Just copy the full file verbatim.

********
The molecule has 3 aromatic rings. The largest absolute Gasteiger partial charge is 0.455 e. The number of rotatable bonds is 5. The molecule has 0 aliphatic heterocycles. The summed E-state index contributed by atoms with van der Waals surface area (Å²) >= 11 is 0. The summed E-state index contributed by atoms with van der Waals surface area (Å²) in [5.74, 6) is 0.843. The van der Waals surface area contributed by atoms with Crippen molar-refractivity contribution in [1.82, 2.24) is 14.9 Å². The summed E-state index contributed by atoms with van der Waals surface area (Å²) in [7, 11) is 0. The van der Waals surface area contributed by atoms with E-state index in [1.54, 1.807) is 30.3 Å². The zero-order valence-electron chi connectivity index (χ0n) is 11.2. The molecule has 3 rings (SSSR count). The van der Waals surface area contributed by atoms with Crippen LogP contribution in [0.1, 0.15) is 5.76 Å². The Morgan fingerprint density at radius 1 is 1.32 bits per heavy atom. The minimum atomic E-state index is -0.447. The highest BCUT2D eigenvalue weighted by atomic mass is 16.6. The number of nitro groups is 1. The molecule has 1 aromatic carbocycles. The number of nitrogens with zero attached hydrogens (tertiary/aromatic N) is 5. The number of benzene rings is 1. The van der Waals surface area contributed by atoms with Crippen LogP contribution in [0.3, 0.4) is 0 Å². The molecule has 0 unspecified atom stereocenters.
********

The molecule has 3 aromatic rings. The largest absolute Gasteiger partial charge is 0.455 e. The number of rotatable bonds is 5. The molecule has 0 aliphatic heterocycles. The summed E-state index contributed by atoms with van der Waals surface area (Å²) >= 11 is 0. The summed E-state index contributed by atoms with van der Waals surface area (Å²) in [5.74, 6) is 0.843. The van der Waals surface area contributed by atoms with Crippen molar-refractivity contribution in [1.82, 2.24) is 14.9 Å². The summed E-state index contributed by atoms with van der Waals surface area (Å²) in [7, 11) is 0. The van der Waals surface area contributed by atoms with E-state index in [1.54, 1.807) is 30.3 Å². The zero-order valence-electron chi connectivity index (χ0n) is 11.2. The molecule has 3 rings (SSSR count). The van der Waals surface area contributed by atoms with Crippen LogP contribution in [0.1, 0.15) is 5.76 Å². The Morgan fingerprint density at radius 1 is 1.32 bits per heavy atom. The minimum atomic E-state index is -0.447. The highest BCUT2D eigenvalue weighted by atomic mass is 16.6. The number of nitro groups is 1. The molecule has 1 aromatic carbocycles. The number of nitrogens with zero attached hydrogens (tertiary/aromatic N) is 5. The number of benzene rings is 1. The van der Waals surface area contributed by atoms with Crippen LogP contribution in [0.3, 0.4) is 0 Å². The molecule has 0 unspecified atom stereocenters.